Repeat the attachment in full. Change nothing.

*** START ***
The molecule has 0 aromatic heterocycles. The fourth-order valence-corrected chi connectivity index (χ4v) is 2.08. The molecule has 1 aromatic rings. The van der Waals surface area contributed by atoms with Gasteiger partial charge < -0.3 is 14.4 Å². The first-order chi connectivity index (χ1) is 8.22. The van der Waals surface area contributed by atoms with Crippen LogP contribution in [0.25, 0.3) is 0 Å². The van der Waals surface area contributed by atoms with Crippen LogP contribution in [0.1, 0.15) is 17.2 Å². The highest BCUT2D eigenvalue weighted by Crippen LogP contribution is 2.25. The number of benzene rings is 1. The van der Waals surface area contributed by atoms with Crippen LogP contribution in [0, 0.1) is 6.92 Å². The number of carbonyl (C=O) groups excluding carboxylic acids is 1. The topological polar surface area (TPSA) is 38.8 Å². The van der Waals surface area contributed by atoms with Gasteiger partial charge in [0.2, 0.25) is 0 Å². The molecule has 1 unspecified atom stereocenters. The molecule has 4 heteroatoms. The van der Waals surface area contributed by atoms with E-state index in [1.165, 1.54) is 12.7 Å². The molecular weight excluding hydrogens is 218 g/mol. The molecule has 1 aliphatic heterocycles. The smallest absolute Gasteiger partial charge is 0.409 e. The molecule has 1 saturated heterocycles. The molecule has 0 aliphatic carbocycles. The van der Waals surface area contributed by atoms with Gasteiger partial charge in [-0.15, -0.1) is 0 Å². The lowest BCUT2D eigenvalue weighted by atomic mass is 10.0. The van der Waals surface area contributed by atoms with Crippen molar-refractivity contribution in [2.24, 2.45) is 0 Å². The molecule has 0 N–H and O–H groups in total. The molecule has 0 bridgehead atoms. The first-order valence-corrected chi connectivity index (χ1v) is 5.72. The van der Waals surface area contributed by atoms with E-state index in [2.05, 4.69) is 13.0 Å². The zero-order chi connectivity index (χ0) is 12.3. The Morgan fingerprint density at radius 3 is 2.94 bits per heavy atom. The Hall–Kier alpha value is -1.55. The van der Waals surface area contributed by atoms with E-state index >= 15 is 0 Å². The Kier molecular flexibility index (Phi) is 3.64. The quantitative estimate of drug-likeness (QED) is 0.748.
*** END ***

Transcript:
The molecule has 0 aromatic heterocycles. The fourth-order valence-corrected chi connectivity index (χ4v) is 2.08. The molecule has 1 aromatic rings. The van der Waals surface area contributed by atoms with Gasteiger partial charge < -0.3 is 14.4 Å². The first-order chi connectivity index (χ1) is 8.22. The van der Waals surface area contributed by atoms with Crippen LogP contribution in [0.25, 0.3) is 0 Å². The van der Waals surface area contributed by atoms with Crippen LogP contribution in [0.1, 0.15) is 17.2 Å². The highest BCUT2D eigenvalue weighted by Crippen LogP contribution is 2.25. The number of benzene rings is 1. The van der Waals surface area contributed by atoms with Crippen LogP contribution in [0, 0.1) is 6.92 Å². The number of carbonyl (C=O) groups excluding carboxylic acids is 1. The topological polar surface area (TPSA) is 38.8 Å². The van der Waals surface area contributed by atoms with Gasteiger partial charge in [0.2, 0.25) is 0 Å². The molecule has 1 unspecified atom stereocenters. The molecule has 4 heteroatoms. The van der Waals surface area contributed by atoms with E-state index in [1.165, 1.54) is 12.7 Å². The molecular weight excluding hydrogens is 218 g/mol. The molecule has 1 aliphatic heterocycles. The smallest absolute Gasteiger partial charge is 0.409 e. The molecule has 1 saturated heterocycles. The molecule has 0 aliphatic carbocycles. The van der Waals surface area contributed by atoms with Gasteiger partial charge in [-0.15, -0.1) is 0 Å². The lowest BCUT2D eigenvalue weighted by atomic mass is 10.0. The van der Waals surface area contributed by atoms with Crippen molar-refractivity contribution in [2.24, 2.45) is 0 Å². The molecule has 0 N–H and O–H groups in total. The molecule has 0 bridgehead atoms. The first-order valence-corrected chi connectivity index (χ1v) is 5.72. The van der Waals surface area contributed by atoms with E-state index in [2.05, 4.69) is 13.0 Å². The zero-order chi connectivity index (χ0) is 12.3. The Morgan fingerprint density at radius 3 is 2.94 bits per heavy atom. The Hall–Kier alpha value is -1.55. The van der Waals surface area contributed by atoms with E-state index >= 15 is 0 Å². The Kier molecular flexibility index (Phi) is 3.64. The quantitative estimate of drug-likeness (QED) is 0.748.